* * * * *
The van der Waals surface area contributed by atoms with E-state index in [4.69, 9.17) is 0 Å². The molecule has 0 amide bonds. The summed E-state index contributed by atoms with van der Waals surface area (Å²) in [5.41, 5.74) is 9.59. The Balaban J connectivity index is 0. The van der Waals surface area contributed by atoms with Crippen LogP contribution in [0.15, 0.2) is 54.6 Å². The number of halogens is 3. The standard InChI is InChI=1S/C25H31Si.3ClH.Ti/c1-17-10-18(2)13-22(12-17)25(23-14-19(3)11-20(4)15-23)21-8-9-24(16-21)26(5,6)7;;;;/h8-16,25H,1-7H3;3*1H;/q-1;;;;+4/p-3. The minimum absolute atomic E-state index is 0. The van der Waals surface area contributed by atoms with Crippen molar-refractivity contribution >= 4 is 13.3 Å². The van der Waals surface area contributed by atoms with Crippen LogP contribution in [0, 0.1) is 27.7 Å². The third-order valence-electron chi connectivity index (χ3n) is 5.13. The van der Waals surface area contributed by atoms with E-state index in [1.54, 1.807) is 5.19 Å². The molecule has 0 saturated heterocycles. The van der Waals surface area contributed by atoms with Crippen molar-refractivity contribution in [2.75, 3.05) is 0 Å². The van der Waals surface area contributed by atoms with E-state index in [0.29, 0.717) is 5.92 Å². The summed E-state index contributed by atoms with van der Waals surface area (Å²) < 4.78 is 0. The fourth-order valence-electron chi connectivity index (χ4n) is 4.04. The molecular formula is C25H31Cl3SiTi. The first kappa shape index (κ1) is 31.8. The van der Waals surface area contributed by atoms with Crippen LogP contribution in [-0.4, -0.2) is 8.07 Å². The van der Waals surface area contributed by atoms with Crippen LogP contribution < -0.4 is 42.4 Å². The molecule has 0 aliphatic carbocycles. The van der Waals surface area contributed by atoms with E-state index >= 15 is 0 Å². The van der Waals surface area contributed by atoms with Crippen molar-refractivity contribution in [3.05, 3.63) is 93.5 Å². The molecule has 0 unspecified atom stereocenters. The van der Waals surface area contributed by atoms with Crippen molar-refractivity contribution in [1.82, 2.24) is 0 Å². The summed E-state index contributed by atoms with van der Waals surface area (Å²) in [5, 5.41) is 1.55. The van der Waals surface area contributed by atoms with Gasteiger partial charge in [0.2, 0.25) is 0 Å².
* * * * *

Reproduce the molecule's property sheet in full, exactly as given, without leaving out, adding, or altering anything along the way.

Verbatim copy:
The van der Waals surface area contributed by atoms with E-state index in [4.69, 9.17) is 0 Å². The molecule has 0 amide bonds. The summed E-state index contributed by atoms with van der Waals surface area (Å²) in [5.41, 5.74) is 9.59. The Balaban J connectivity index is 0. The van der Waals surface area contributed by atoms with Crippen LogP contribution in [0.15, 0.2) is 54.6 Å². The number of halogens is 3. The standard InChI is InChI=1S/C25H31Si.3ClH.Ti/c1-17-10-18(2)13-22(12-17)25(23-14-19(3)11-20(4)15-23)21-8-9-24(16-21)26(5,6)7;;;;/h8-16,25H,1-7H3;3*1H;/q-1;;;;+4/p-3. The minimum absolute atomic E-state index is 0. The van der Waals surface area contributed by atoms with Crippen molar-refractivity contribution >= 4 is 13.3 Å². The van der Waals surface area contributed by atoms with Crippen LogP contribution in [0, 0.1) is 27.7 Å². The third-order valence-electron chi connectivity index (χ3n) is 5.13. The van der Waals surface area contributed by atoms with E-state index in [1.54, 1.807) is 5.19 Å². The molecule has 0 saturated heterocycles. The van der Waals surface area contributed by atoms with Crippen molar-refractivity contribution in [2.75, 3.05) is 0 Å². The van der Waals surface area contributed by atoms with E-state index in [0.29, 0.717) is 5.92 Å². The summed E-state index contributed by atoms with van der Waals surface area (Å²) < 4.78 is 0. The fourth-order valence-electron chi connectivity index (χ4n) is 4.04. The molecular formula is C25H31Cl3SiTi. The first kappa shape index (κ1) is 31.8. The van der Waals surface area contributed by atoms with Crippen LogP contribution in [-0.4, -0.2) is 8.07 Å². The van der Waals surface area contributed by atoms with Crippen LogP contribution < -0.4 is 42.4 Å². The molecule has 0 aliphatic carbocycles. The van der Waals surface area contributed by atoms with E-state index >= 15 is 0 Å². The van der Waals surface area contributed by atoms with Crippen molar-refractivity contribution in [3.05, 3.63) is 93.5 Å². The molecule has 0 unspecified atom stereocenters. The van der Waals surface area contributed by atoms with Crippen molar-refractivity contribution in [1.82, 2.24) is 0 Å². The summed E-state index contributed by atoms with van der Waals surface area (Å²) in [5, 5.41) is 1.55. The van der Waals surface area contributed by atoms with Gasteiger partial charge in [0.2, 0.25) is 0 Å².